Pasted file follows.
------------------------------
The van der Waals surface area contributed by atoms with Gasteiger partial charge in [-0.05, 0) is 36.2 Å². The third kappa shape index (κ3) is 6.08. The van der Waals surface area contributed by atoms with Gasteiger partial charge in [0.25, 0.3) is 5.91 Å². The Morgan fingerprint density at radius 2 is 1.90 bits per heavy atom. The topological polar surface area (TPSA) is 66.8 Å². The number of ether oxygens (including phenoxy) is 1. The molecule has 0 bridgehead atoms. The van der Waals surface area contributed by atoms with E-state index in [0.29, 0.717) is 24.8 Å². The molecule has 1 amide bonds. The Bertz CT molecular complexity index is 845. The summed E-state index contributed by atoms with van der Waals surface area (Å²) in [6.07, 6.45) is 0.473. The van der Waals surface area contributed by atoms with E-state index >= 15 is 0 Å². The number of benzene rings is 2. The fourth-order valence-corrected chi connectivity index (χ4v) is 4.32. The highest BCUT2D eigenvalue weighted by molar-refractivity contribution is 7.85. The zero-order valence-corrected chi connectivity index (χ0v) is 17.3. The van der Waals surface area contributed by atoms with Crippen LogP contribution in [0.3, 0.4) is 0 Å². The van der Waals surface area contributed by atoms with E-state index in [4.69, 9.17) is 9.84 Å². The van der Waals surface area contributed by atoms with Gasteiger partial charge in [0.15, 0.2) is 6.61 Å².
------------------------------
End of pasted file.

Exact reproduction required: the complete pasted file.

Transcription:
The van der Waals surface area contributed by atoms with Gasteiger partial charge in [-0.05, 0) is 36.2 Å². The third kappa shape index (κ3) is 6.08. The van der Waals surface area contributed by atoms with Gasteiger partial charge in [0.25, 0.3) is 5.91 Å². The Morgan fingerprint density at radius 2 is 1.90 bits per heavy atom. The topological polar surface area (TPSA) is 66.8 Å². The number of ether oxygens (including phenoxy) is 1. The molecule has 0 bridgehead atoms. The van der Waals surface area contributed by atoms with E-state index in [0.29, 0.717) is 24.8 Å². The molecule has 1 amide bonds. The Bertz CT molecular complexity index is 845. The summed E-state index contributed by atoms with van der Waals surface area (Å²) in [6.07, 6.45) is 0.473. The van der Waals surface area contributed by atoms with E-state index >= 15 is 0 Å². The number of benzene rings is 2. The fourth-order valence-corrected chi connectivity index (χ4v) is 4.32. The highest BCUT2D eigenvalue weighted by molar-refractivity contribution is 7.85. The zero-order valence-corrected chi connectivity index (χ0v) is 17.3. The van der Waals surface area contributed by atoms with Crippen LogP contribution in [0.3, 0.4) is 0 Å². The van der Waals surface area contributed by atoms with E-state index in [4.69, 9.17) is 9.84 Å². The van der Waals surface area contributed by atoms with Gasteiger partial charge in [0.15, 0.2) is 6.61 Å².